Is this the skull of Richard III? Today (4 February) the University of Leicester, with Channel 4, unveiled the world’s first photograph of the human remains found beneath a car park in Leicester city centre, interred in what was once the Grey Friars church.
Later this morning archaeologists will announce the results of months of exhaustive tests to determine whether the bones are those of England’s last Medieval monarch.
Preliminary analysis after the remains were found in September, suggested that the man had suffered traumatic wounds to his head, compatible with battle injuries. While conservation was ongoing, it appeared that a bladed weapon had cleaved away a sizable chunk of its base, while a smaller puncture wound was visible on top of the skull.
This second injury appears comparatively insignificant from the outside, but internally the force of the blow pushed in two flaps of bone, leaving them dangling. This wound was not caused by a blade. Instead something had punched a small squared or round hole in the skull. While the weapon that caused this is still uncertain, a Welsh tradition has it that Richard was felled by a poleaxe blow from the mercenary Wyllyam Gardynyr. Both head wounds would have been fatal.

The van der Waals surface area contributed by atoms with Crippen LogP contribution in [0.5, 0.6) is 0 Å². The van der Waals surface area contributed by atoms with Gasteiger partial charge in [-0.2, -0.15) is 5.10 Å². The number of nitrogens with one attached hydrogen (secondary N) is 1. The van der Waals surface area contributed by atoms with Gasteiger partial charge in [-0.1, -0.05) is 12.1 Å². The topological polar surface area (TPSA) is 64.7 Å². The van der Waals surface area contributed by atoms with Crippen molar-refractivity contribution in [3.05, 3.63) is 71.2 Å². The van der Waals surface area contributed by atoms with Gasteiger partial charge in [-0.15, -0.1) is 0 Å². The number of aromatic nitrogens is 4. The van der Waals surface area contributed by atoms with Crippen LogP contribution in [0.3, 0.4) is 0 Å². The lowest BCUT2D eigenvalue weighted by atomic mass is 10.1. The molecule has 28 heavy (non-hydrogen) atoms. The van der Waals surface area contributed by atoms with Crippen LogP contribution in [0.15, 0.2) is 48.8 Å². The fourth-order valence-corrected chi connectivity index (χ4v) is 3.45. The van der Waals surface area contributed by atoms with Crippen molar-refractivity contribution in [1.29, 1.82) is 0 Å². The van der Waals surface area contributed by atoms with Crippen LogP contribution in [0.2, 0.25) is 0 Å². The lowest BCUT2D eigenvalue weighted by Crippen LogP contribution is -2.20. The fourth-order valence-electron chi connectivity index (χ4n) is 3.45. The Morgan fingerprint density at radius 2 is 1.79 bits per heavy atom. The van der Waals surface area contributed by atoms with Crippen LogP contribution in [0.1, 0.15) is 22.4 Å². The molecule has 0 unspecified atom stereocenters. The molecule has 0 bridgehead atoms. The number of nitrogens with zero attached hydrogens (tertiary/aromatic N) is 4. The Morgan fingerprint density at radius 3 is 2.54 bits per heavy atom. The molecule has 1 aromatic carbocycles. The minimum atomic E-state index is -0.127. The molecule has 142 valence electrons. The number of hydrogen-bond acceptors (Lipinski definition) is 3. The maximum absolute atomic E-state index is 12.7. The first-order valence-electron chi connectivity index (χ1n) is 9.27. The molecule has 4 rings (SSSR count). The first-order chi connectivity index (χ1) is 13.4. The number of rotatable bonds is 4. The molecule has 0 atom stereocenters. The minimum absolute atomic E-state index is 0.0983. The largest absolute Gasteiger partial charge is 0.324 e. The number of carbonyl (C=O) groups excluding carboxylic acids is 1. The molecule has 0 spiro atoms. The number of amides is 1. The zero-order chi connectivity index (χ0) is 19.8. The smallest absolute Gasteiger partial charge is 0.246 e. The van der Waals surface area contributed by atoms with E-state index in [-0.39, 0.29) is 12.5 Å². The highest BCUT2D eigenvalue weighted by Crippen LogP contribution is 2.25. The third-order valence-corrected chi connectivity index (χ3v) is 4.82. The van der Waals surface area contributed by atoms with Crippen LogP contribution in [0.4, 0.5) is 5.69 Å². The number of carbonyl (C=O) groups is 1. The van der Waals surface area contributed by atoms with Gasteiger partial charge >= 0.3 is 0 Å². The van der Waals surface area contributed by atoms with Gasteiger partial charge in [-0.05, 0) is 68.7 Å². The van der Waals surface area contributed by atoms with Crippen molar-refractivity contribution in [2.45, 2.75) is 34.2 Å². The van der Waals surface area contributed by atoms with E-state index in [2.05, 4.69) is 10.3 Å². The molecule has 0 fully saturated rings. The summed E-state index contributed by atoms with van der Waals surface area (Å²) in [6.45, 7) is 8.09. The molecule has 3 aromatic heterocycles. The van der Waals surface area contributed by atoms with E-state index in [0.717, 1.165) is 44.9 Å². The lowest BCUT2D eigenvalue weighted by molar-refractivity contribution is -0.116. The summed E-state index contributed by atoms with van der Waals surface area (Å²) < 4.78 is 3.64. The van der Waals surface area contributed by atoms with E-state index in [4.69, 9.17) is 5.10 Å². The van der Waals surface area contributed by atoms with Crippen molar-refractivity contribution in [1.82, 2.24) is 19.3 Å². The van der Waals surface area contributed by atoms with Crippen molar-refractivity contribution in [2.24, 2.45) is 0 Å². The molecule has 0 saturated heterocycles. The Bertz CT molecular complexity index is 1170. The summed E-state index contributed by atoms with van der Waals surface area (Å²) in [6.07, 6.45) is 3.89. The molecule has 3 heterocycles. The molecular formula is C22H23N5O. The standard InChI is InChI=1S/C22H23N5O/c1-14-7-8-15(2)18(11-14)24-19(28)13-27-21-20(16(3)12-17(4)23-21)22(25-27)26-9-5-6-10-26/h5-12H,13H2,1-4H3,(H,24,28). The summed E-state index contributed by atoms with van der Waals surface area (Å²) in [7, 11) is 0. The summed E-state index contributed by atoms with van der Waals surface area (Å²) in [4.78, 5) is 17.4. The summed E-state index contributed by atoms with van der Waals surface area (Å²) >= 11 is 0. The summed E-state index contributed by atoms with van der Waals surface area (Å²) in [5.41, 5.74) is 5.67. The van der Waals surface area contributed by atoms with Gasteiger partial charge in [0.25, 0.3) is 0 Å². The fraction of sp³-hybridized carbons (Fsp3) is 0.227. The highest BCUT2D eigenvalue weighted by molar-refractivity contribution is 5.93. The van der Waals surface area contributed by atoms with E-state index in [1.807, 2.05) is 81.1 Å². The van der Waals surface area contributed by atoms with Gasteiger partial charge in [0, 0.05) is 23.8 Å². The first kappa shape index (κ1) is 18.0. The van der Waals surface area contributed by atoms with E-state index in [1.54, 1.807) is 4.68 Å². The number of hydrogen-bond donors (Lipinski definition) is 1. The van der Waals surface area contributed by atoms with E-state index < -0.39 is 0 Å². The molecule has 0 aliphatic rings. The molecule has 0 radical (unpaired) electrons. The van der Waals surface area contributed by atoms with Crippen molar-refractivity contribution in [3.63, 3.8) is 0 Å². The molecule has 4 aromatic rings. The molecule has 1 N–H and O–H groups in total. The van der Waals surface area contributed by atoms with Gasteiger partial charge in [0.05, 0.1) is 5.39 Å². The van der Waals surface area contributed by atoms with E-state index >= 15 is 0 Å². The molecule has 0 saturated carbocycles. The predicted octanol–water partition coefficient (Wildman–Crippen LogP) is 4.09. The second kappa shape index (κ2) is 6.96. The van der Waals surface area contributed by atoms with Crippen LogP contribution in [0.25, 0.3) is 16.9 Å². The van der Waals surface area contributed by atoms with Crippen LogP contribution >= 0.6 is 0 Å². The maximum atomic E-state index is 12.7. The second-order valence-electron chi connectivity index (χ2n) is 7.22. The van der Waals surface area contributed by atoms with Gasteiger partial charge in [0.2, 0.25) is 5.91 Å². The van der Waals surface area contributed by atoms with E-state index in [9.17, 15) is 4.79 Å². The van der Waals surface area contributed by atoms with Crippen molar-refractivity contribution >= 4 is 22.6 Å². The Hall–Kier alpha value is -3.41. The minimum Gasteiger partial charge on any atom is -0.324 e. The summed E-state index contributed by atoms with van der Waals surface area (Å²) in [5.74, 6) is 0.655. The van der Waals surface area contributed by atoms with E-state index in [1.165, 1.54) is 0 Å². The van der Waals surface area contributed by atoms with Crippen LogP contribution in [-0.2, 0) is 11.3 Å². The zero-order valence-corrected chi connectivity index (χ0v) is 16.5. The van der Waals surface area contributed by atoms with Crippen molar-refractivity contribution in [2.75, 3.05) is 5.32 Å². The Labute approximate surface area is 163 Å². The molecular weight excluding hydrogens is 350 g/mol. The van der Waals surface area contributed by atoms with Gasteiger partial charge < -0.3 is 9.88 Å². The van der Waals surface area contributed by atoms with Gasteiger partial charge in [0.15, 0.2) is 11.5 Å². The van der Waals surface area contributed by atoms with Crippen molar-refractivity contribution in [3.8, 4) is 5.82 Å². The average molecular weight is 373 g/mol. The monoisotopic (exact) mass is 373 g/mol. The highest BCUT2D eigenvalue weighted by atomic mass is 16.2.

Since then, Dr Jo Appleby, Lecturer in Human Bioarchaeology in the University’s School of Archaeology and Ancient History, who led the exhumation of the remains, has carried out a much more detailed examination of the skull.
She said: ‘The skull was in good condition, although fragile, and was able to give us detailed information about this individual. It has been CT scanned at high resolution in order to allow us to investigate interesting features in as much detail as possible.
‘In order to determine whether this individual is Richard III we have built up a biological profile of its characteristics. We have also carefully examined the skeleton for traces of a violent death.’
The remains were found at the place where Richard III is believed to have been buried after his death at the Battle of Bosworth in 1485, and evidence of what was believed to be scoliosis, together with possible battle trauma, could indicate that these are the bones of the missing Plantagenet.
We will be posting more information as it becomes available – watch this space! You can follow us on Facebook (www.facebook.com/currentarchaeologymag) or Twitter (@currentarchaeo) for the latest details.
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